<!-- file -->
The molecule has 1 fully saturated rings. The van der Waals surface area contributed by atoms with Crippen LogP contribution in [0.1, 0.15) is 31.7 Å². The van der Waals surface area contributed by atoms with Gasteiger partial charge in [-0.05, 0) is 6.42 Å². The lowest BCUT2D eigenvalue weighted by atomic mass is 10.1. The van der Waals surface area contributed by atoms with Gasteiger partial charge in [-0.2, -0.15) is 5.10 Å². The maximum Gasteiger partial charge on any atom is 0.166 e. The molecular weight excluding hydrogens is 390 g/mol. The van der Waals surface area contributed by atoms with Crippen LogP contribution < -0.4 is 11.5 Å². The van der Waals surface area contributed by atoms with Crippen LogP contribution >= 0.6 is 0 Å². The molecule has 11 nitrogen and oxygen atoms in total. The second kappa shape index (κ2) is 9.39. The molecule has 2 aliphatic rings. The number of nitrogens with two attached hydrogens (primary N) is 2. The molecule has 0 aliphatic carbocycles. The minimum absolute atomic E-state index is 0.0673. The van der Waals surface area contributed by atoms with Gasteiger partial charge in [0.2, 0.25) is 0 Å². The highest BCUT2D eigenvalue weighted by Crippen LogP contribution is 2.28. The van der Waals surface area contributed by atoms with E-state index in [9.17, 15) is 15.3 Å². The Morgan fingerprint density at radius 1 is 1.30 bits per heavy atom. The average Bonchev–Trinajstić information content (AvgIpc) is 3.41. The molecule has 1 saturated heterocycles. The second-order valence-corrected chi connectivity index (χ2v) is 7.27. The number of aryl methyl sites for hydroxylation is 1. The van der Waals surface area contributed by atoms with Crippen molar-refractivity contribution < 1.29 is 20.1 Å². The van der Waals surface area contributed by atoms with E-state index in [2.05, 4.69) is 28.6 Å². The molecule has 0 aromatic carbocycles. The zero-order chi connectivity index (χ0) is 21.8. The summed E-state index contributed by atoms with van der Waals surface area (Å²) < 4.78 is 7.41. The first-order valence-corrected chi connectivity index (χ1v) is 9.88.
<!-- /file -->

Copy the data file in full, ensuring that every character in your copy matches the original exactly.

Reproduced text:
The molecule has 1 fully saturated rings. The van der Waals surface area contributed by atoms with Crippen LogP contribution in [0.1, 0.15) is 31.7 Å². The van der Waals surface area contributed by atoms with Gasteiger partial charge in [-0.05, 0) is 6.42 Å². The lowest BCUT2D eigenvalue weighted by atomic mass is 10.1. The van der Waals surface area contributed by atoms with Gasteiger partial charge in [-0.2, -0.15) is 5.10 Å². The maximum Gasteiger partial charge on any atom is 0.166 e. The molecular weight excluding hydrogens is 390 g/mol. The van der Waals surface area contributed by atoms with Crippen LogP contribution < -0.4 is 11.5 Å². The van der Waals surface area contributed by atoms with Crippen LogP contribution >= 0.6 is 0 Å². The molecule has 11 nitrogen and oxygen atoms in total. The second kappa shape index (κ2) is 9.39. The molecule has 2 aliphatic rings. The number of nitrogens with two attached hydrogens (primary N) is 2. The molecule has 0 aliphatic carbocycles. The minimum absolute atomic E-state index is 0.0673. The van der Waals surface area contributed by atoms with Gasteiger partial charge in [0.2, 0.25) is 0 Å². The highest BCUT2D eigenvalue weighted by Crippen LogP contribution is 2.28. The van der Waals surface area contributed by atoms with E-state index in [9.17, 15) is 15.3 Å². The Morgan fingerprint density at radius 1 is 1.30 bits per heavy atom. The average Bonchev–Trinajstić information content (AvgIpc) is 3.41. The molecule has 1 saturated heterocycles. The second-order valence-corrected chi connectivity index (χ2v) is 7.27. The number of aryl methyl sites for hydroxylation is 1. The van der Waals surface area contributed by atoms with Crippen molar-refractivity contribution < 1.29 is 20.1 Å². The van der Waals surface area contributed by atoms with E-state index in [2.05, 4.69) is 28.6 Å². The molecule has 0 aromatic carbocycles. The zero-order chi connectivity index (χ0) is 21.8. The summed E-state index contributed by atoms with van der Waals surface area (Å²) < 4.78 is 7.41. The first-order valence-corrected chi connectivity index (χ1v) is 9.88.